Some senses of ‘natural’

A number of common ethical arguments lean on a certain meaning of what ‘nature’ is, or whether some thing is ‘natural’, without specifying what is meant by the word.  Of course this renders the debates near-intractable, so I’ve put together a little list of some of the different ways the word can be used, and what they each mean.

  1. Occurring in observable animal behaviors —whatever armadillos or sea-horses or moonworts do, however they behave, is in this sense natural. In people, this sense could describe the fulfillment of any desires or impulses.
  2. Free of human interference—this sense is elusive, but tends to refer to things not caused by human action (lack of pollution, artifice) or made up of compounds that do not occur without human action.
  3. Innate, not the product of man’s caprice—not to say that it is independent of human volition, but that it occurs or is rooted in the pursuit of proper ends. In this sense, the state, or the creation of law, is natural.
  4. Oriented towards a thing’s end—natural in this sense describes a thing as it is when it is fully developed. It might be natural (second sense) for a woodpecker to bore a hole in a tree, but the nature of a tree (fourth sense) is whole, with all its bark and branches intact.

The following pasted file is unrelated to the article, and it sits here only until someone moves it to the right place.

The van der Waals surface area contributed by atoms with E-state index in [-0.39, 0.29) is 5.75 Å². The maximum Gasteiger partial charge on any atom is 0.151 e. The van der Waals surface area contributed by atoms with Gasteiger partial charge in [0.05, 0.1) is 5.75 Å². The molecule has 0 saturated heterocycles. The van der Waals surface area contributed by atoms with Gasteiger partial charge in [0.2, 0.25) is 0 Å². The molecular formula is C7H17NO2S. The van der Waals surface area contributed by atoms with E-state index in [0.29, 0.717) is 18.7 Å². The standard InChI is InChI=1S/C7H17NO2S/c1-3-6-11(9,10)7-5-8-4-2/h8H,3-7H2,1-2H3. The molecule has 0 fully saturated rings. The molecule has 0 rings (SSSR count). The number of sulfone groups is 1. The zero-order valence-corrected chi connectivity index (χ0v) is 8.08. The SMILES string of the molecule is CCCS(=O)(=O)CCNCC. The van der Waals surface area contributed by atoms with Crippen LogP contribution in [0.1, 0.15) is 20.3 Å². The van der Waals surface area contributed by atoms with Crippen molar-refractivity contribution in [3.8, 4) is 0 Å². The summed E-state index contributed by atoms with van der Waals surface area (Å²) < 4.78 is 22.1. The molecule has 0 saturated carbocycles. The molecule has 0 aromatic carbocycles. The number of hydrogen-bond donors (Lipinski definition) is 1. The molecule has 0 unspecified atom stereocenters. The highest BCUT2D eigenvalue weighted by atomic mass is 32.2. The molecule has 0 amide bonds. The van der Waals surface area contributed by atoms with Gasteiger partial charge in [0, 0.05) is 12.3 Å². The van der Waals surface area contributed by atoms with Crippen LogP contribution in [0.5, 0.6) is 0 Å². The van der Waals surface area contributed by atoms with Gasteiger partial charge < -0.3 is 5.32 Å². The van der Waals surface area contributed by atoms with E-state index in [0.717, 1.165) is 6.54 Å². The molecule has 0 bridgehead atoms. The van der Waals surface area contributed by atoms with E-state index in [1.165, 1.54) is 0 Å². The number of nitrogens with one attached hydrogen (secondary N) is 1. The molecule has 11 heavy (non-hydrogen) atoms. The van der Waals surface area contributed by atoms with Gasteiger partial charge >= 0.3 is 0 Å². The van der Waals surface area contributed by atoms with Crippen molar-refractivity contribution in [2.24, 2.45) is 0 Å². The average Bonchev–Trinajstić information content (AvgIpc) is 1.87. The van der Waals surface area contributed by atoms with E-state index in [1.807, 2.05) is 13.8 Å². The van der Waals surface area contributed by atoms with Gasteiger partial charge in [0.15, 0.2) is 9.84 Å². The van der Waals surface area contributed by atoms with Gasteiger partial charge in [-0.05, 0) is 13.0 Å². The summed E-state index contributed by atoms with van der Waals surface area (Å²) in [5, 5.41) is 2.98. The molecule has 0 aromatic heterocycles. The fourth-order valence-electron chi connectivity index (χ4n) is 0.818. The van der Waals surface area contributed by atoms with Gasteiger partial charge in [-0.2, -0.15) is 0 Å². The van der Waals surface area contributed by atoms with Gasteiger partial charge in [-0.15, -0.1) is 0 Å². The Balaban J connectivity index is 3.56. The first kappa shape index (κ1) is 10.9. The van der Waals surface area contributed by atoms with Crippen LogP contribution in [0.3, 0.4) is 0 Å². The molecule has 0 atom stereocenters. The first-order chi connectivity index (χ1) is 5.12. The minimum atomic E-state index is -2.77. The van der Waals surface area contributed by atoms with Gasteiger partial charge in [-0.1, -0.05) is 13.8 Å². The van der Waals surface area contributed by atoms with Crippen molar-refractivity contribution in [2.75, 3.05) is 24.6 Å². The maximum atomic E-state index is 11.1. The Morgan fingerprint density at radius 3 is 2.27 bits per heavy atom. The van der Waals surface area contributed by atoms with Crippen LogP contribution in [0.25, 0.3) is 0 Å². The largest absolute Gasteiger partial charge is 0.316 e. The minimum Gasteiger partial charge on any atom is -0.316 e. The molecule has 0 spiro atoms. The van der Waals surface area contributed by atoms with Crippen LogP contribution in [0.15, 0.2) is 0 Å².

5. Innate, static—in this sense, what is natural is essential and unable to be changed; so proper to a thing that it cannot be without it.
  6. Possessing untrained ability—in this sense, to be natural suggests some proficiency in an activity that was not learned, but was present from the beginning.
  7. Antonym of affected—a skilled actor can display emotions which appear “natural”.
  8. Calm, undisturbed—someone nervous is told to “act natural”.

3 thoughts on “Some senses of ‘natural’

  1. How about natural as the antonym of affected? “The actor was skilled enough to make his displays of emotion seem natural.”


  2. “Natural” as antonym of “affected” may perhaps be part of a broader definition that opposes it to “artificial.” Art, in this sense, is opposed to nature; but interestingly enough, in this case some kind of art is usually what is being described as “natural” or “artificial.” And it’s not as if for art to be “natural” here is necessarily considered better. You find a long-standing debate on this question popping up now and again in 16th and 17th century literature.


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